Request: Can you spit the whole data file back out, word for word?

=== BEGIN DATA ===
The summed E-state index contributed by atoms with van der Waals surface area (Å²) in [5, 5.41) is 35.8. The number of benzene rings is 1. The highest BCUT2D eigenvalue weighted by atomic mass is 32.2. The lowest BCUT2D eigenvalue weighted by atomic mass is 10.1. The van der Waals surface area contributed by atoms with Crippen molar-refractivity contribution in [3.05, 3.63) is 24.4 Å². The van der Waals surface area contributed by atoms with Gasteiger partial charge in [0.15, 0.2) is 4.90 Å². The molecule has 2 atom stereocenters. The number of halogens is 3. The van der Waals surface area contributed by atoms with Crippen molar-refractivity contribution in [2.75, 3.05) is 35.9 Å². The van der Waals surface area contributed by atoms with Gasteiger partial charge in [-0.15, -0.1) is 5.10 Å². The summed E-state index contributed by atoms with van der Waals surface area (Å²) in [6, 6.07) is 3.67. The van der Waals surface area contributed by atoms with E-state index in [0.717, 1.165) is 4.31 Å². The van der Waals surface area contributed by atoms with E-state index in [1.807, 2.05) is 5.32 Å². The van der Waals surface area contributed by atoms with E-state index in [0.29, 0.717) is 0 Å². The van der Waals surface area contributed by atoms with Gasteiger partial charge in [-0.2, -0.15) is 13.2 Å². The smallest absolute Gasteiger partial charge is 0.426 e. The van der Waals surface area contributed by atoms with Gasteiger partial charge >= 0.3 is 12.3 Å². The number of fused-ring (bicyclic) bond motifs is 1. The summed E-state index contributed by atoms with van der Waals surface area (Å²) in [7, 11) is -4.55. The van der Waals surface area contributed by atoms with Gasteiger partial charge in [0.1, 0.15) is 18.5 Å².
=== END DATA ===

The summed E-state index contributed by atoms with van der Waals surface area (Å²) in [5, 5.41) is 35.8. The number of benzene rings is 1. The highest BCUT2D eigenvalue weighted by atomic mass is 32.2. The lowest BCUT2D eigenvalue weighted by atomic mass is 10.1. The van der Waals surface area contributed by atoms with Crippen molar-refractivity contribution in [3.05, 3.63) is 24.4 Å². The van der Waals surface area contributed by atoms with Gasteiger partial charge in [0.15, 0.2) is 4.90 Å². The molecule has 2 atom stereocenters. The number of halogens is 3. The van der Waals surface area contributed by atoms with Crippen molar-refractivity contribution in [2.75, 3.05) is 35.9 Å². The van der Waals surface area contributed by atoms with Gasteiger partial charge in [-0.15, -0.1) is 5.10 Å². The summed E-state index contributed by atoms with van der Waals surface area (Å²) in [6, 6.07) is 3.67. The van der Waals surface area contributed by atoms with E-state index in [0.717, 1.165) is 4.31 Å². The van der Waals surface area contributed by atoms with E-state index in [1.807, 2.05) is 5.32 Å². The van der Waals surface area contributed by atoms with E-state index in [0.29, 0.717) is 0 Å². The van der Waals surface area contributed by atoms with Gasteiger partial charge in [-0.2, -0.15) is 13.2 Å². The smallest absolute Gasteiger partial charge is 0.426 e. The van der Waals surface area contributed by atoms with Gasteiger partial charge >= 0.3 is 12.3 Å². The number of fused-ring (bicyclic) bond motifs is 1. The summed E-state index contributed by atoms with van der Waals surface area (Å²) in [7, 11) is -4.55. The van der Waals surface area contributed by atoms with Gasteiger partial charge in [0.1, 0.15) is 18.5 Å².